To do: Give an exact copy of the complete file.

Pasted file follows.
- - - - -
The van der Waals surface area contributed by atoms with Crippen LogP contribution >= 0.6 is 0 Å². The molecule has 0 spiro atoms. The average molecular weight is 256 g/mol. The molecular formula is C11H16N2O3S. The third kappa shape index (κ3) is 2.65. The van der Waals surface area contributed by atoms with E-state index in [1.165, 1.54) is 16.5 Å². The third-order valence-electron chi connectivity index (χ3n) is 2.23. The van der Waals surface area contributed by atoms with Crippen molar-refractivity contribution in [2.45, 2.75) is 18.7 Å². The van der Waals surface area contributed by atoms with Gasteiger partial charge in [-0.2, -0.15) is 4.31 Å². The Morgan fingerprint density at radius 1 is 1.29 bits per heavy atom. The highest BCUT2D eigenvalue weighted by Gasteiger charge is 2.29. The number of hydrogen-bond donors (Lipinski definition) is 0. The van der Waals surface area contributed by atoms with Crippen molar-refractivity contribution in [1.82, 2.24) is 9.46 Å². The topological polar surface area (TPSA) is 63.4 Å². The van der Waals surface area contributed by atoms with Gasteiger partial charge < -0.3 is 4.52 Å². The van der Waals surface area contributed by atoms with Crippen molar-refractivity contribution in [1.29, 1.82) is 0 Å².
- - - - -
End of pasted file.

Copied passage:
The van der Waals surface area contributed by atoms with Crippen LogP contribution >= 0.6 is 0 Å². The molecule has 0 spiro atoms. The average molecular weight is 256 g/mol. The molecular formula is C11H16N2O3S. The third kappa shape index (κ3) is 2.65. The van der Waals surface area contributed by atoms with E-state index in [1.165, 1.54) is 16.5 Å². The third-order valence-electron chi connectivity index (χ3n) is 2.23. The van der Waals surface area contributed by atoms with Crippen molar-refractivity contribution in [2.45, 2.75) is 18.7 Å². The van der Waals surface area contributed by atoms with Gasteiger partial charge in [-0.2, -0.15) is 4.31 Å². The Morgan fingerprint density at radius 1 is 1.29 bits per heavy atom. The highest BCUT2D eigenvalue weighted by Gasteiger charge is 2.29. The number of hydrogen-bond donors (Lipinski definition) is 0. The van der Waals surface area contributed by atoms with Crippen molar-refractivity contribution in [1.82, 2.24) is 9.46 Å². The topological polar surface area (TPSA) is 63.4 Å². The van der Waals surface area contributed by atoms with Gasteiger partial charge < -0.3 is 4.52 Å². The van der Waals surface area contributed by atoms with Crippen molar-refractivity contribution in [1.29, 1.82) is 0 Å².